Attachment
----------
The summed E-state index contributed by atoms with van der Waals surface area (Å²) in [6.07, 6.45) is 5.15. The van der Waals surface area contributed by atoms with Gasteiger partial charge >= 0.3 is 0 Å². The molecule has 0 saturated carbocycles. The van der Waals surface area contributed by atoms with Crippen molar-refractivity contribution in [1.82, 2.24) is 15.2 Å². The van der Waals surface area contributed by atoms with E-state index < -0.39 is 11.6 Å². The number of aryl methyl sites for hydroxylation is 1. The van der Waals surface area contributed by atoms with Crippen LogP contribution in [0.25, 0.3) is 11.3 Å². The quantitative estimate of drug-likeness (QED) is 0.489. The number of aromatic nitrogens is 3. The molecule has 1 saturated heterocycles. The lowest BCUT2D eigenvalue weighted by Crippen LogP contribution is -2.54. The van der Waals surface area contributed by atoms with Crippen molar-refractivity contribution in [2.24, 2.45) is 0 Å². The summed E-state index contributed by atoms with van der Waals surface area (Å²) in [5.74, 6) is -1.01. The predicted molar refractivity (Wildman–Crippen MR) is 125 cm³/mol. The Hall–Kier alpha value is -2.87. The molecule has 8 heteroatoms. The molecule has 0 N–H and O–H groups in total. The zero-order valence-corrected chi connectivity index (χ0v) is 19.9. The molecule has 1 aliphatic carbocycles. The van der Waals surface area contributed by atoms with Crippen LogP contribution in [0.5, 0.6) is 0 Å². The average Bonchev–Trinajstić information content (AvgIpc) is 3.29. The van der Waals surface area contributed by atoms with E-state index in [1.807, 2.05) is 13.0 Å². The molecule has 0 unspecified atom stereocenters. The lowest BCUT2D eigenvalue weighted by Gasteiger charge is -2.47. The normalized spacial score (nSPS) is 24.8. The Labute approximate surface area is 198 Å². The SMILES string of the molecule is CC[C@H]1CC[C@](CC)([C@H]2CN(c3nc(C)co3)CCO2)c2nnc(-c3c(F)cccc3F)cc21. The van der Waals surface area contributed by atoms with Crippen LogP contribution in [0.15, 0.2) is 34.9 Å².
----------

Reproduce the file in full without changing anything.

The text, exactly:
The summed E-state index contributed by atoms with van der Waals surface area (Å²) in [6.07, 6.45) is 5.15. The van der Waals surface area contributed by atoms with Gasteiger partial charge >= 0.3 is 0 Å². The molecule has 0 saturated carbocycles. The van der Waals surface area contributed by atoms with Crippen molar-refractivity contribution in [1.82, 2.24) is 15.2 Å². The van der Waals surface area contributed by atoms with E-state index < -0.39 is 11.6 Å². The number of aryl methyl sites for hydroxylation is 1. The van der Waals surface area contributed by atoms with Crippen LogP contribution in [0.25, 0.3) is 11.3 Å². The quantitative estimate of drug-likeness (QED) is 0.489. The number of aromatic nitrogens is 3. The molecule has 1 saturated heterocycles. The lowest BCUT2D eigenvalue weighted by Crippen LogP contribution is -2.54. The van der Waals surface area contributed by atoms with Crippen molar-refractivity contribution in [2.24, 2.45) is 0 Å². The summed E-state index contributed by atoms with van der Waals surface area (Å²) in [5.74, 6) is -1.01. The predicted molar refractivity (Wildman–Crippen MR) is 125 cm³/mol. The Hall–Kier alpha value is -2.87. The molecule has 8 heteroatoms. The molecule has 0 N–H and O–H groups in total. The zero-order valence-corrected chi connectivity index (χ0v) is 19.9. The molecule has 1 aliphatic carbocycles. The van der Waals surface area contributed by atoms with Crippen LogP contribution in [0.5, 0.6) is 0 Å². The average Bonchev–Trinajstić information content (AvgIpc) is 3.29. The van der Waals surface area contributed by atoms with E-state index in [1.807, 2.05) is 13.0 Å². The molecule has 0 unspecified atom stereocenters. The lowest BCUT2D eigenvalue weighted by Gasteiger charge is -2.47. The normalized spacial score (nSPS) is 24.8. The Labute approximate surface area is 198 Å². The SMILES string of the molecule is CC[C@H]1CC[C@](CC)([C@H]2CN(c3nc(C)co3)CCO2)c2nnc(-c3c(F)cccc3F)cc21. The van der Waals surface area contributed by atoms with Crippen LogP contribution in [0.15, 0.2) is 34.9 Å².